This has probably been covered in the past. Does anyone know whether the changes in color arising from color sports are heritable? Thanks, Robert
For starters, R. foetida bicolor is supposed to be a two-colored-petal sport of R. foetida (which has yellow on both sides of the petals.) R. f. bicolor was used in the breeding line that made the Pernetiana line of roses (now lumped into Hybrid Teas) that have the bicolor differences on different sides of the petals as well as brought in a stronger yellow than was available from the old subtle colors of yellows that probably came from Parks Yellow. The addition of strong orange shades was an additional in put.
I have a feeling this is a complicated topic. Obviously it’s possible to inherent such color changes.
I’m wondering whether a yellow sport of an otherwise pink cultivar would have a better chance of transmitting yellow to it’s offspring?
Robert, that sounds like a great experiment! If you have a desirable cross to try for the pink and yellw sport, it wouldn’t hurt to try it.
It can’t hurt I suppose. I figured there might be some documentation that might save me the experiment.
Robert, you may have seen a post I made a little while back concerning heritability of sport attributes. Color would probably be a little more “measurable” than slightly more relative traits such as more double blooms or better growth habit. I too assumed that the matter was complicated. For instance, when a sport is such that it commonly reverts, does that imply that the genome per se has not changed, but rather the expression of another pre-existing (and previously silent) genome has changed? Are there not some sports which would be permanent, genuine mutations of the genome?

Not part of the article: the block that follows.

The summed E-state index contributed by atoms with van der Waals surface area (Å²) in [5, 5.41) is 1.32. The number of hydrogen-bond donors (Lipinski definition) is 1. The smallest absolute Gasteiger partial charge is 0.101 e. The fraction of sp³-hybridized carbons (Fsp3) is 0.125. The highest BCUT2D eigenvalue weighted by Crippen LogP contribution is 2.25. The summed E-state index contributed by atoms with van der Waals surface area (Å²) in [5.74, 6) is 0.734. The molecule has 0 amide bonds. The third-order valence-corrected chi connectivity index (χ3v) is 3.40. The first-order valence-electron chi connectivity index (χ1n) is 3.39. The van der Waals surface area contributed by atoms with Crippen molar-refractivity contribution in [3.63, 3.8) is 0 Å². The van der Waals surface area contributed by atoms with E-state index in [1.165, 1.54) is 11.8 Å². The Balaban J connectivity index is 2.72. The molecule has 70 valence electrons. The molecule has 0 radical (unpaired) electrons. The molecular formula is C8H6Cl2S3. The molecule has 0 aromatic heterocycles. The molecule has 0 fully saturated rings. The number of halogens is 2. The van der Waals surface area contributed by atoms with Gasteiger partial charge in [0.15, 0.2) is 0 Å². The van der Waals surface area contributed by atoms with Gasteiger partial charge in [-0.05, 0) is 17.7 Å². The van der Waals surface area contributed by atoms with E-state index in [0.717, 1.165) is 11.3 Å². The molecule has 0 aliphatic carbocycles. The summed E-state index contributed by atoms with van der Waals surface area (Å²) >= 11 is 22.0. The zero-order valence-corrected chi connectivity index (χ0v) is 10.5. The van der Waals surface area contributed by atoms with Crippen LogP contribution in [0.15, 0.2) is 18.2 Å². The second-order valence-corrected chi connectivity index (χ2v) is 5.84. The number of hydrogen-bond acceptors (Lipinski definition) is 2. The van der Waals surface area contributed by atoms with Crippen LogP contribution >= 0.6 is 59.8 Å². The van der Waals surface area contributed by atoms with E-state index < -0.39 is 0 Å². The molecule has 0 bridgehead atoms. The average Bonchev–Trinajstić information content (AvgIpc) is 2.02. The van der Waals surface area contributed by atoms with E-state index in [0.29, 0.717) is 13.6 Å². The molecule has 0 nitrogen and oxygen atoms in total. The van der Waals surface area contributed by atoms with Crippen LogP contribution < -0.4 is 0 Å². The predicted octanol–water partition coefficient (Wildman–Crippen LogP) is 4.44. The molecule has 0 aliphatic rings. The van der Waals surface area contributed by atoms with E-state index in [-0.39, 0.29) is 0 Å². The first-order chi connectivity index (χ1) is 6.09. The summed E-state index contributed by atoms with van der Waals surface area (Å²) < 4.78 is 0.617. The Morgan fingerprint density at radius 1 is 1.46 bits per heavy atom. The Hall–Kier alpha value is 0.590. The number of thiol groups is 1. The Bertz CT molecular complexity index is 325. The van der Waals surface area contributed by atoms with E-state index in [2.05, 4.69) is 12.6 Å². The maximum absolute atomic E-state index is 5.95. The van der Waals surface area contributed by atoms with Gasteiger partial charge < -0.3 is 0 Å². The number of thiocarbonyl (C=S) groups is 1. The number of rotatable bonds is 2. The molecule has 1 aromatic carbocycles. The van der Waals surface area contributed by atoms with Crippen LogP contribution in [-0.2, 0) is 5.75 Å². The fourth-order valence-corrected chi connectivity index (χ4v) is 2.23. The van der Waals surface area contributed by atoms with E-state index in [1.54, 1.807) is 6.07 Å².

As was pointed out in an earlier thread, some 80% (I believe was the estimate, if not higher) of a genome is not expressed in any typical given rose. Trying to test heritability of any one sport of any one cultivar (and comparing results to a statistically significant sampling of offspring of its original morph) would be tedious, and broad applications of whatever is proved with the one mutation might not be applicable to other sports, methinks…
At least that was what I hypothesized following my earlier query on the matter…
Do others have better info on the subject??
Thanks Phillip, you’ve summmed up about what I would have guessed. I guess we don’t know unless we try?
Apologies Robert, in reviewing my older thread I see that you had been following it, and others had made much more profound observations than my speculations!
As Ann pointed out, the two foetidas would probably be good candidates for reviewing progeny to try and get some general answers. Helpmefind lists 30 unique descendents for Austrian Copper, but the yellow morph of R. f. seems a bit of a stub having only 6 unique descendants listed. (???!) I thought it had been used much more.
Anyway, i haven’t started analyzing each offspring and its colors using my slow internet connection. Would be interesting to see.
No apology needed Phillip. I think we’ve concluded that each color sport requires experimentation to determine whether it is capable of transmitting it’s color to offspring.
The mystery is part of what keeps it interesting isn’t it?